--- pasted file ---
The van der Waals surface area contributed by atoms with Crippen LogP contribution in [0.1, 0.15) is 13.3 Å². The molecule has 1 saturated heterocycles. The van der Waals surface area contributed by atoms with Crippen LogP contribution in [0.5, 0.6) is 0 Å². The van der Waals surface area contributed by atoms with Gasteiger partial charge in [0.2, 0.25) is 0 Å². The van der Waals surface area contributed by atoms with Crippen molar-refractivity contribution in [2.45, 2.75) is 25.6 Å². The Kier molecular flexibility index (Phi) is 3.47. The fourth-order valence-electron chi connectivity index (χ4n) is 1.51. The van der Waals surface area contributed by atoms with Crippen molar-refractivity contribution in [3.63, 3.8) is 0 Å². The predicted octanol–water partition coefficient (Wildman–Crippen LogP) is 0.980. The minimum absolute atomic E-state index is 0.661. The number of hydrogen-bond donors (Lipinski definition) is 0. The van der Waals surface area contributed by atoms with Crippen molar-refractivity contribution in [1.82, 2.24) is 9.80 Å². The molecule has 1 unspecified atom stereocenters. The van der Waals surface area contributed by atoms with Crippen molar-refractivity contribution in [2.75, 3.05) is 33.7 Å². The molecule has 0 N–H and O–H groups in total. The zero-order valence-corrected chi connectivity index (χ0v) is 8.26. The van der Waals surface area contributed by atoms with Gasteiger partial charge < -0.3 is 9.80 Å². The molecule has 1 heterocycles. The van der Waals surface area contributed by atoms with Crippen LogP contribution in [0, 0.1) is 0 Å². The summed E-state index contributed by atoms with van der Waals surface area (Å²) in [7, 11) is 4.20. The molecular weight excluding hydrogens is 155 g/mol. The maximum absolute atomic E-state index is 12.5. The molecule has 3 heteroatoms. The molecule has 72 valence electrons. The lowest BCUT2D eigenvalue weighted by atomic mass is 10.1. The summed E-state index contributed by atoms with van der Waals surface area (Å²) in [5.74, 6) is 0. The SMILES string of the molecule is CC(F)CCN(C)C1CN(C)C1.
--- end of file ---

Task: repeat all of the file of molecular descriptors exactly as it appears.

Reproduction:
The van der Waals surface area contributed by atoms with Crippen LogP contribution in [0.1, 0.15) is 13.3 Å². The molecule has 1 saturated heterocycles. The van der Waals surface area contributed by atoms with Crippen LogP contribution in [0.5, 0.6) is 0 Å². The van der Waals surface area contributed by atoms with Gasteiger partial charge in [0.2, 0.25) is 0 Å². The van der Waals surface area contributed by atoms with Crippen molar-refractivity contribution in [2.45, 2.75) is 25.6 Å². The Kier molecular flexibility index (Phi) is 3.47. The fourth-order valence-electron chi connectivity index (χ4n) is 1.51. The van der Waals surface area contributed by atoms with Crippen molar-refractivity contribution in [3.63, 3.8) is 0 Å². The predicted octanol–water partition coefficient (Wildman–Crippen LogP) is 0.980. The minimum absolute atomic E-state index is 0.661. The number of hydrogen-bond donors (Lipinski definition) is 0. The van der Waals surface area contributed by atoms with Crippen molar-refractivity contribution in [1.82, 2.24) is 9.80 Å². The molecule has 1 unspecified atom stereocenters. The van der Waals surface area contributed by atoms with Crippen molar-refractivity contribution in [2.75, 3.05) is 33.7 Å². The molecule has 0 N–H and O–H groups in total. The zero-order valence-corrected chi connectivity index (χ0v) is 8.26. The van der Waals surface area contributed by atoms with Gasteiger partial charge < -0.3 is 9.80 Å². The molecule has 1 heterocycles. The van der Waals surface area contributed by atoms with Crippen LogP contribution in [0, 0.1) is 0 Å². The summed E-state index contributed by atoms with van der Waals surface area (Å²) in [7, 11) is 4.20. The molecular weight excluding hydrogens is 155 g/mol. The maximum absolute atomic E-state index is 12.5. The molecule has 3 heteroatoms. The molecule has 72 valence electrons. The lowest BCUT2D eigenvalue weighted by atomic mass is 10.1. The summed E-state index contributed by atoms with van der Waals surface area (Å²) in [5.74, 6) is 0. The SMILES string of the molecule is CC(F)CCN(C)C1CN(C)C1.